Research, Development and Guitar Parts on Display at Unique 3D Printer Lab in Colorado
I recently visited Fort Collins, Colorado, for the STEM Education Symposium at Preston Middle School (see my posts here and here to get caught up), where I had the privilege of visiting Colorado State University. I was excited by what I saw and wanted to share with EDCompass readers. Read on.
Down a dark and dusty hallway in the basement of the engineering building on the Colorado State University campus in Fort Collins, there are a series of non-descript doors. Most are festooned with generic-looking name placards announcing the resident Ph.D or P.Eng. But, there is one that is different. To the left of the door leading into Room B7B, a highly-detailed plastic-looking ram’s head is affixed to the wall. It’s the entrance to the Idea-2-Product (I2P) lab.
Also known as a “3D Make Lab”, the innovative I2P program provides CSU students, researchers and the public to access a wide-range of 3D printers. Machines in the lab range from commercially-available, out-of-the-box solutions like Makerbot and Afinia to custom printers designed and built in the lab – some of which are made from parts created on a 3D printer. On my visit the room was hot, cramped and abuzz with students and curious visitors.
Students and the general public can book time in the lab to print whatever their project calls for. All that is required is a short certification training course before using the printers and a credit card to pay for materials used. The lab also provides a full concierge-style service to individuals or companies who don’t have the time or the expertise to use the machines, but have a need for a 3D printed product. In this scenario, I2P provides end-to-end services, including design work, for a fee. It’s a model that is all about empowering researchers, students, companies, entrepreneurs and “makers” to move from idea to prototype to market quickly.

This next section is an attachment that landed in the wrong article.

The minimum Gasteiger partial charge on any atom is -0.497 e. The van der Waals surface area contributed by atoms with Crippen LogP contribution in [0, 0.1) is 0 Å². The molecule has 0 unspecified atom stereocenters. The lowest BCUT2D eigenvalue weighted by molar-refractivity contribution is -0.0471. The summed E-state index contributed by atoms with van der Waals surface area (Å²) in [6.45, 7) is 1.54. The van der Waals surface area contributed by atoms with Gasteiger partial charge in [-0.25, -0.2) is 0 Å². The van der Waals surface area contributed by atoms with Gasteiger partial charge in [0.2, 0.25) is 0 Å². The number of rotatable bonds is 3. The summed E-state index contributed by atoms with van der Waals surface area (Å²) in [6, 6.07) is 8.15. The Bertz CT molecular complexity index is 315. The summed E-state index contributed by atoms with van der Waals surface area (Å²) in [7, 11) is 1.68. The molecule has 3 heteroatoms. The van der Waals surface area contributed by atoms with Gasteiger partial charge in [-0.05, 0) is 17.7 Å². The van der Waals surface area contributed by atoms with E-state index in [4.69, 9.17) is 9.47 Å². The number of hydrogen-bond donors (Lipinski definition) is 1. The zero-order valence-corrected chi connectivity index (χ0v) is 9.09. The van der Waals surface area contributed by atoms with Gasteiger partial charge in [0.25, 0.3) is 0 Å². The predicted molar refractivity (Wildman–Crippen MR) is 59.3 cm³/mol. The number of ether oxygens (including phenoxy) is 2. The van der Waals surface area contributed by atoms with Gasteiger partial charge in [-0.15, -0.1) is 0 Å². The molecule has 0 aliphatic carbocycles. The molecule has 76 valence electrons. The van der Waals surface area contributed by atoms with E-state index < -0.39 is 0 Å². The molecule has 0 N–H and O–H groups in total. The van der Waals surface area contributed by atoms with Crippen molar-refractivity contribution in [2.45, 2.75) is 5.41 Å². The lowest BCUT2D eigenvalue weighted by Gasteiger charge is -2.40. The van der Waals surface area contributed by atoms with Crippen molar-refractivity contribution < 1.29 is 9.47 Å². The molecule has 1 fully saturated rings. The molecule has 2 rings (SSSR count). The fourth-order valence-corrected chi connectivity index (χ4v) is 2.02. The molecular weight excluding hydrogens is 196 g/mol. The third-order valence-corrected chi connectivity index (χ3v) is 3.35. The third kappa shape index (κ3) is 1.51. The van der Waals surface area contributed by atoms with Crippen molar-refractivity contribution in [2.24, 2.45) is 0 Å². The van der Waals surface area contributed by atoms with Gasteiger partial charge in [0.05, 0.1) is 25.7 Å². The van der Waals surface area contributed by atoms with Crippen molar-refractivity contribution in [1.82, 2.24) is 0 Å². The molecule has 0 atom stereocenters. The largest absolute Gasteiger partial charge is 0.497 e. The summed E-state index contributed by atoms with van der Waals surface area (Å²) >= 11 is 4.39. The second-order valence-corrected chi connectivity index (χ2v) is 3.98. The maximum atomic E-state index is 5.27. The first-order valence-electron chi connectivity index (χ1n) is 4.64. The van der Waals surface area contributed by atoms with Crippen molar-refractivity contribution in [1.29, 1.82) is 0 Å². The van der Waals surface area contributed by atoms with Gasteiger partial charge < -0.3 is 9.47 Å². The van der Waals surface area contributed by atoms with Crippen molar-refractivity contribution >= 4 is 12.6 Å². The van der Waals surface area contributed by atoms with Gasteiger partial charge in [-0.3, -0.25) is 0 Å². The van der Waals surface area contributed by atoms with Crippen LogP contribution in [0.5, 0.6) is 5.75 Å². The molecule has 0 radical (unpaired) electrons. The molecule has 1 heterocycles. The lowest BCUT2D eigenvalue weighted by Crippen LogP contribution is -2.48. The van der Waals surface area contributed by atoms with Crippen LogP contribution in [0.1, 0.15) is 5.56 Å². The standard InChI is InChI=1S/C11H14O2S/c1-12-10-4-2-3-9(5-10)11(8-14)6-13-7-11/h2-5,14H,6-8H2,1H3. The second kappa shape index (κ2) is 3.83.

When I was in the lab during my trip to Fort Collins for the STEM Symposium, my host and I2P director Dr. David Prawel showed me a large-scale religious art piece, smalls cogs, a bobble head, assorted widgets and an octopus. With hum of printers large and small whirling from all angles in I2P, seeing 3D printing as it is happening is an extraordinary and humbling experience.
The precision, the detail, the software and hardware, and the limitless possibilities of 3D printing all made immediate sense as I watched a young man carefully whittle away at small, colorful plastic objects with a pair of needle nose pliers. He said he didn’t mind if I hovered for a while. He also happened to be at a station near an open door and while the cool draft was most certainly welcomed by me, it was not by the Plexiglas-encased printers, which apparently don’t like even the slightest temperature change. As he chipped away late into a Friday afternoon, I am asked what his interest in 3D printing was all about. Judging by the series of small cylindrical items he was honing, I assumed he must be printing parts for an all-important end-of-term engineering project. I was wrong. He was printing replacement parts for his electric guitar pick-ups. A completely practical purpose in the midst of incredible technological emergence.